School of Natural Sciences and Medicine ILIA STATE UNIVERSITY

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The researchers of the Iliauni Institute of Zoology described two previously unknown species of aphids

News

Shalva Barjadze, an employee of the Institute of Zoology of Ilia State University, along with his foreign colleagues described two new species of aphids that were unknown before. Both descriptions were published in the journal Zootaxa.

Researcher Shalva Barjadze with colleagues - Susan Halbert, Matthew Mursa (Division of Plant Industry, Gainesville, Florida, USA) and Mariusz Kanturski (University of Silesia in Katowice, Poland) - described a new species of aphid - Pleotrichophorus blackmani sp. n. based on winged and wingless parthenogenetic females and egg-laying females.

The described new species of aphid inhabits Euthamia graminifolia (L.) Nutt. (Asteraceae) in Florida, USA. Scanning electron and light microscopes were used in the description process. SEM microphotographs of wingless parthenogenetic females of Pleotrichophorus glandulosus (Kaltenbach, 1846) are presented for the first time. A chart of Euthamia-dwelling aphids based on wingless parthenogenic females is given.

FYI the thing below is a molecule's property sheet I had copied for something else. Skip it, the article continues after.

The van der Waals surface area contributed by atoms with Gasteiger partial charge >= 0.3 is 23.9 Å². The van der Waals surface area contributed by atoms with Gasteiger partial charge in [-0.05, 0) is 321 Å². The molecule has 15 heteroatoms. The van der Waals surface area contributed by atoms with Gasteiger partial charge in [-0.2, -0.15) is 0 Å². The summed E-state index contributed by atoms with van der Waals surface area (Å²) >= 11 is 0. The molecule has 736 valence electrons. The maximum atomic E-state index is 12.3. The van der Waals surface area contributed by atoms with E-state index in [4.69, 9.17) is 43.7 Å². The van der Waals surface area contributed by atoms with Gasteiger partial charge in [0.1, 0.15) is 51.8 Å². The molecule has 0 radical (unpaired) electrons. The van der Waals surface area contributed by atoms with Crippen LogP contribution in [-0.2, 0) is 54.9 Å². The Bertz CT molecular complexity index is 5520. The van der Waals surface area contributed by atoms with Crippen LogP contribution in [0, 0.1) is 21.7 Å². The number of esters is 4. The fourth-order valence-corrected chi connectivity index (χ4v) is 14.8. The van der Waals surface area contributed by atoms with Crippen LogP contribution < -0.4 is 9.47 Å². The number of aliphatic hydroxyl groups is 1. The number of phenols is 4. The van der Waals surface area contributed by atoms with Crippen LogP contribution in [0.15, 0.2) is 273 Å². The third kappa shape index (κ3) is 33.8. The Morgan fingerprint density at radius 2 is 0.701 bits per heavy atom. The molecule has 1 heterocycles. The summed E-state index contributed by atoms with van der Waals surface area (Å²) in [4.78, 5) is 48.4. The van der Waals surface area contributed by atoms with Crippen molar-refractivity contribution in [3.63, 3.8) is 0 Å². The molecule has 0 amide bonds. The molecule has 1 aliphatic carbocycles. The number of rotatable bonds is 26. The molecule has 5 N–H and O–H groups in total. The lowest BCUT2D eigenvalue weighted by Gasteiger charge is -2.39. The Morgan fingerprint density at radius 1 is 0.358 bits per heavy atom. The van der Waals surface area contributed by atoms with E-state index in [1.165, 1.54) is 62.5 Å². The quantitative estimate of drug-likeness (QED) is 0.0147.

Another previously unknown new species of aphid Pistacia palaestina Boiss. Anacardiaceae-dwelling Geoica inbari sp. Was described by researcher Shalva Barjadze and his colleagues - Susan Halbert (Division of Plant Industry, Gainesville, Florida, USA) and Rachel Ben-Shlomo (University of Haifa, Israel).

Description is based on wingless fundatrigenies, winged migrants (fundatrispuries), embryos of wingless exules in the bodies of winged migrants, and first-stage larva of wingless exules born to winged migrants, collected in the Mount Hermon area of northern Israel.

The new species differs from all known species of Geoica in its mitochondrial DNA and in gall shape from those species known from Pistacia. The new species of aphid makes coral-shaped galls when all species in the genus produce spherical galls.

The new species is a member of the Geoica utricularia group and is morphologically similar to Geoica wertheimae Brown & Blackman, 1994.

Ilia State University congratulates the researcher on his significant success.

2022 

 

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